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(For someone who graduated from college with a degree in history, I have done a lousy job over the years of documenting the history of Near Southeast with anything approaching the zeal of my coverage of its present and future. I can offer no good excuses, but I'm going to begin to rectify this with a new series, "Sunday Rearview Mirror." I don't pretend to have the level of knowledge or experience of the pre-ballpark era as those who passed through Near Southeast during those years, but hopefully by taking the time every so often to highlight and describe events from the past I can help make sure that the new residents and workers who only recently heard of Near Southeast have some awareness of the people and events that came before them.)
It was in the 1970s that the western edge of Near Southeast became home to a new entertainment district for the city's gay residents, with its remoteness and lack of nearby residences allowing some measure of freedom for a culture that was only just beginning to step out of the closet. The area between South Capitol and First streets--with clubs like the Lost and Found, Club Baths II, Grand Central, Waaay off Broadway and Washington Square--became home not only to nightclubs with dancing and music but also but bathhouses, x-rated movie cinemas, and strip clubs. One of the new clubs was the Cinema Follies, which opened in 1975 at 37 L St., SE, showing x-rated gay films.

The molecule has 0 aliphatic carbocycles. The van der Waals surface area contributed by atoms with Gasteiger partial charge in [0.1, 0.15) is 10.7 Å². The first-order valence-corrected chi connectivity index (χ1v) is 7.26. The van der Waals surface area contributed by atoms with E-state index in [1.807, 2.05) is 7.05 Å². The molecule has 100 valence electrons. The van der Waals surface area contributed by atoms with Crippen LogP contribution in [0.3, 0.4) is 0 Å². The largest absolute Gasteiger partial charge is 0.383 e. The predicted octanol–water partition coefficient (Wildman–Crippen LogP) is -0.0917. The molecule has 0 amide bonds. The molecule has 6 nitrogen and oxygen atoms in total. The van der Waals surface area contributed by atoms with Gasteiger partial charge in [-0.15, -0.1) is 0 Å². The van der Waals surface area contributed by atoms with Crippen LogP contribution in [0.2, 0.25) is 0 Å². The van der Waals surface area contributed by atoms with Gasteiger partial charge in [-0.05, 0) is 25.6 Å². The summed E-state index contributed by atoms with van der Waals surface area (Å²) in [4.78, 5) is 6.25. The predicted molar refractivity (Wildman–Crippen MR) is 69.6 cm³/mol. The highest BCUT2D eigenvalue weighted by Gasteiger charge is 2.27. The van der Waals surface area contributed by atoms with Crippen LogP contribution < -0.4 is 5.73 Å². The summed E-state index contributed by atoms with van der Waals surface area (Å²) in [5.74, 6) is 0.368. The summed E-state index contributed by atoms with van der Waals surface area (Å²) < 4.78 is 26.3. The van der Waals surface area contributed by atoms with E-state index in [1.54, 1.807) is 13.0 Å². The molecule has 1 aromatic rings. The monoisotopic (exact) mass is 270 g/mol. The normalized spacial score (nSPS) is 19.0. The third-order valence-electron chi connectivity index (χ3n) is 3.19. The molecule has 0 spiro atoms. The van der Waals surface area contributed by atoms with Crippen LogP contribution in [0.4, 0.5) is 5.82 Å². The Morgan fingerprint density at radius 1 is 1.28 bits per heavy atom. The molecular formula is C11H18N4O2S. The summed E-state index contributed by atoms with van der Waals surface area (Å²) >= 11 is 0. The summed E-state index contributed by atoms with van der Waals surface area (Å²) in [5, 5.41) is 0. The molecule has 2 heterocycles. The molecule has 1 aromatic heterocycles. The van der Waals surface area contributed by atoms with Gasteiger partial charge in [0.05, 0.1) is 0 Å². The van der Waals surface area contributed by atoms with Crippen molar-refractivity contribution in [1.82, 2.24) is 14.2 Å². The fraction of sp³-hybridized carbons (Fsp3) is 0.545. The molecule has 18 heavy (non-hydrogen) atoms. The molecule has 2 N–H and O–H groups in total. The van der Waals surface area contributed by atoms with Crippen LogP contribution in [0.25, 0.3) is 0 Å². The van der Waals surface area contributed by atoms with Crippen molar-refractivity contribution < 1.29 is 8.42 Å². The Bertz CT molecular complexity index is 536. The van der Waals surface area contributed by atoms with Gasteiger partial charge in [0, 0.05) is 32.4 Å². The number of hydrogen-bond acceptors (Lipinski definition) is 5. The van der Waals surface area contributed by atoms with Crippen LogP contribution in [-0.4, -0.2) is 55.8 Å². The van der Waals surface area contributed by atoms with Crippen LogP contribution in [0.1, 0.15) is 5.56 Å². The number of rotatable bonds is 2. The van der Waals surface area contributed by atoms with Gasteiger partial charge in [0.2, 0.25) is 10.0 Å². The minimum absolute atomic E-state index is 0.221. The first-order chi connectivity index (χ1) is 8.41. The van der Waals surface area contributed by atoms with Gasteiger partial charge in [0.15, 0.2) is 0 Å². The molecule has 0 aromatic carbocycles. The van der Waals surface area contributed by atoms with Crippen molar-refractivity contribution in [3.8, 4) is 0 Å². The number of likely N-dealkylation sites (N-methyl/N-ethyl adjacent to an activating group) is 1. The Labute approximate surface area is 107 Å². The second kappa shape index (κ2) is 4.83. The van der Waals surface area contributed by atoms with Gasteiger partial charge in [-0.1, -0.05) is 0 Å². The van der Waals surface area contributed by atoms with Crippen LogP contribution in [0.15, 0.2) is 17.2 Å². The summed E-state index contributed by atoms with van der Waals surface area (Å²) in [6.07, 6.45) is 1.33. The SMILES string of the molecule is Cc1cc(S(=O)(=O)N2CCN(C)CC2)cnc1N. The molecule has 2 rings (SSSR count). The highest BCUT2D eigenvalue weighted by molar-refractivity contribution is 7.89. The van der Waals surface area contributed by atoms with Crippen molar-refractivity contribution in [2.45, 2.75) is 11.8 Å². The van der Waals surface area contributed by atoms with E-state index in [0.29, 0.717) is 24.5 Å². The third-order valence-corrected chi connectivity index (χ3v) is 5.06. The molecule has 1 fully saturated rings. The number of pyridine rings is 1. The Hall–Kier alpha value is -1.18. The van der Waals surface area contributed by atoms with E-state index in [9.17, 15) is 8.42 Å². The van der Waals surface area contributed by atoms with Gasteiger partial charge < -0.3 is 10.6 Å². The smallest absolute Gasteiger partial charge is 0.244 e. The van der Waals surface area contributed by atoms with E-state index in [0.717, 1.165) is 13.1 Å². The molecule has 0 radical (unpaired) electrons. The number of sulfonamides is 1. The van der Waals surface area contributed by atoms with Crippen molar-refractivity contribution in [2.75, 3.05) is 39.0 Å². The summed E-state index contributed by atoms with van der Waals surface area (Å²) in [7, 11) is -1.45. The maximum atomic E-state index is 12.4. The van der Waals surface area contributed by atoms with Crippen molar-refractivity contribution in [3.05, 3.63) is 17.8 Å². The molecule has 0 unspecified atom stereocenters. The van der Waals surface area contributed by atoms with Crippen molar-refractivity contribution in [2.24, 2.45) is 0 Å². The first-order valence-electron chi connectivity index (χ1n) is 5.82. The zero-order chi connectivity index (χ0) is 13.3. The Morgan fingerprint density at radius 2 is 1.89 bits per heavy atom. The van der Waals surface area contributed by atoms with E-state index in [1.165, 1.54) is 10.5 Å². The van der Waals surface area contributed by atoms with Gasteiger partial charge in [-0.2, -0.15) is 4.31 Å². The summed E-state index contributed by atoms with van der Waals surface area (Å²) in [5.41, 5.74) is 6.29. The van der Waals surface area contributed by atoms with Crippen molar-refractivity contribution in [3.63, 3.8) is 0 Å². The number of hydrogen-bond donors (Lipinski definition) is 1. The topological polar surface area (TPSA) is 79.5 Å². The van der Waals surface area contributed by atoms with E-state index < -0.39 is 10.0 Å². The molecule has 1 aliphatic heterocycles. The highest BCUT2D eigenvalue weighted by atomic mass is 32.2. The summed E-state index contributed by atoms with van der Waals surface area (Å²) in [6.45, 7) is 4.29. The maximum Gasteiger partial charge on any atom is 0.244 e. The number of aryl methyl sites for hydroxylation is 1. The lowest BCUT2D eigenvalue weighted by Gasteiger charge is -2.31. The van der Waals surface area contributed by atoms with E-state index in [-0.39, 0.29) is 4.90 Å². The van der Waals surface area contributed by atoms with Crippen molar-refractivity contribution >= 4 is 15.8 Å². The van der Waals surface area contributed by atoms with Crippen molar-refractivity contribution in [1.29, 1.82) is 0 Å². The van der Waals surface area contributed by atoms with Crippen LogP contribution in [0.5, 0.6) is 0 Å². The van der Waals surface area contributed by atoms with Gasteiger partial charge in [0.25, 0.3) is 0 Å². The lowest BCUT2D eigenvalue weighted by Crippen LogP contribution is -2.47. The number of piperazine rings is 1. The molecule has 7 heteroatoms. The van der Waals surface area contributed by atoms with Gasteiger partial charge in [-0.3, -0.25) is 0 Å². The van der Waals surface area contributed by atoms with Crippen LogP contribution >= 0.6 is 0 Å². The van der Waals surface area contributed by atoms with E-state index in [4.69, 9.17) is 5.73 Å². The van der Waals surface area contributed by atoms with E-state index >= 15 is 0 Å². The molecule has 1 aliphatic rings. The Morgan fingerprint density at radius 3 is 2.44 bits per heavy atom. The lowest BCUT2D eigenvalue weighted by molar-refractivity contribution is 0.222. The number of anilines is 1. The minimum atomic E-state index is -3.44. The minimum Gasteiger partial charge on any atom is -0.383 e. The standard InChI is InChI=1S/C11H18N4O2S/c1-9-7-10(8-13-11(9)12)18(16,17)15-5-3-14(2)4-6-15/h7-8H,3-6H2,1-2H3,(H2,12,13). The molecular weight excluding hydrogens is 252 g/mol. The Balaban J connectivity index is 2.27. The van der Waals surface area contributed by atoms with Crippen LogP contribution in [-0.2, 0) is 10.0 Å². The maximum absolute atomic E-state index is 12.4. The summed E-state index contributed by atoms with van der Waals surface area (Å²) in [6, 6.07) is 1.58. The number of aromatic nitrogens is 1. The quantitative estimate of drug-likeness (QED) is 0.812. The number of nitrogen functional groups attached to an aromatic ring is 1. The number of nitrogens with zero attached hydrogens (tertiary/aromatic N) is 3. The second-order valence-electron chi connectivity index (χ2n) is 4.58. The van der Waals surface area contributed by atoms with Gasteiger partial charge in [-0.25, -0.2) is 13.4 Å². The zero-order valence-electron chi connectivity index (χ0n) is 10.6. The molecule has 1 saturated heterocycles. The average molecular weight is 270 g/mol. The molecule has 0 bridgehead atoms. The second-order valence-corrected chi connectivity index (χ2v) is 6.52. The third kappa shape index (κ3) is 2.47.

On Oct. 24, 1977, an explosion on the ground floor triggered by cleaning chemicals started a fire, with flames quickly consuming carpeting and wall hangings, blocking the exit for the patrons who had been in the 50-seat second floor theater. The fire never reached the second floor, but the smoke quickly became overpowering. However, a door that led to the roof was padlocked, and the windows had been replaced with cinderblocks. According to the Washington Post's account, "most of the victims were found in the orange-and-black theater seats [...] and may have been overcome by the smoke before they realized what was happening."